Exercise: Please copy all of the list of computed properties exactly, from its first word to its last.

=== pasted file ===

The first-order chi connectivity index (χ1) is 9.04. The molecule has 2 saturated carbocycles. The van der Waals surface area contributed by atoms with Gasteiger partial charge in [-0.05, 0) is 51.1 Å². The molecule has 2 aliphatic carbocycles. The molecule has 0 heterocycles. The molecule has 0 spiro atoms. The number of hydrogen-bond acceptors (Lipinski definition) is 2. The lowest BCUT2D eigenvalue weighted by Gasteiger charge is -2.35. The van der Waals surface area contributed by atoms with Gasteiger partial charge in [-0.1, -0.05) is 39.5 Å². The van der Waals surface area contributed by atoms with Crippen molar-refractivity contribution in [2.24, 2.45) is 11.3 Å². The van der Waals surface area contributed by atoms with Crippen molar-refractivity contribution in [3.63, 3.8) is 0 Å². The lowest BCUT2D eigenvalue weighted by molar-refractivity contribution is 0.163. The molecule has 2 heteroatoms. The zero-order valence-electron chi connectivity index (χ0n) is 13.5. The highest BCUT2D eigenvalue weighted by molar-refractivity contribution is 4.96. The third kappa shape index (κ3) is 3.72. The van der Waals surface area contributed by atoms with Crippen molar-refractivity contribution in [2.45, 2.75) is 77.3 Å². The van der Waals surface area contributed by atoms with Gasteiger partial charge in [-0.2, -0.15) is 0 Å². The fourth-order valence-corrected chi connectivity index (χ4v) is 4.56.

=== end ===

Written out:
The first-order chi connectivity index (χ1) is 9.04. The molecule has 2 saturated carbocycles. The van der Waals surface area contributed by atoms with Gasteiger partial charge in [-0.05, 0) is 51.1 Å². The molecule has 2 aliphatic carbocycles. The molecule has 0 heterocycles. The molecule has 0 spiro atoms. The number of hydrogen-bond acceptors (Lipinski definition) is 2. The lowest BCUT2D eigenvalue weighted by Gasteiger charge is -2.35. The van der Waals surface area contributed by atoms with Gasteiger partial charge in [-0.1, -0.05) is 39.5 Å². The van der Waals surface area contributed by atoms with Crippen molar-refractivity contribution in [2.24, 2.45) is 11.3 Å². The van der Waals surface area contributed by atoms with Crippen molar-refractivity contribution in [3.63, 3.8) is 0 Å². The lowest BCUT2D eigenvalue weighted by molar-refractivity contribution is 0.163. The molecule has 2 heteroatoms. The zero-order valence-electron chi connectivity index (χ0n) is 13.5. The highest BCUT2D eigenvalue weighted by molar-refractivity contribution is 4.96. The third kappa shape index (κ3) is 3.72. The van der Waals surface area contributed by atoms with Crippen molar-refractivity contribution in [2.45, 2.75) is 77.3 Å². The van der Waals surface area contributed by atoms with Gasteiger partial charge in [-0.2, -0.15) is 0 Å². The fourth-order valence-corrected chi connectivity index (χ4v) is 4.56.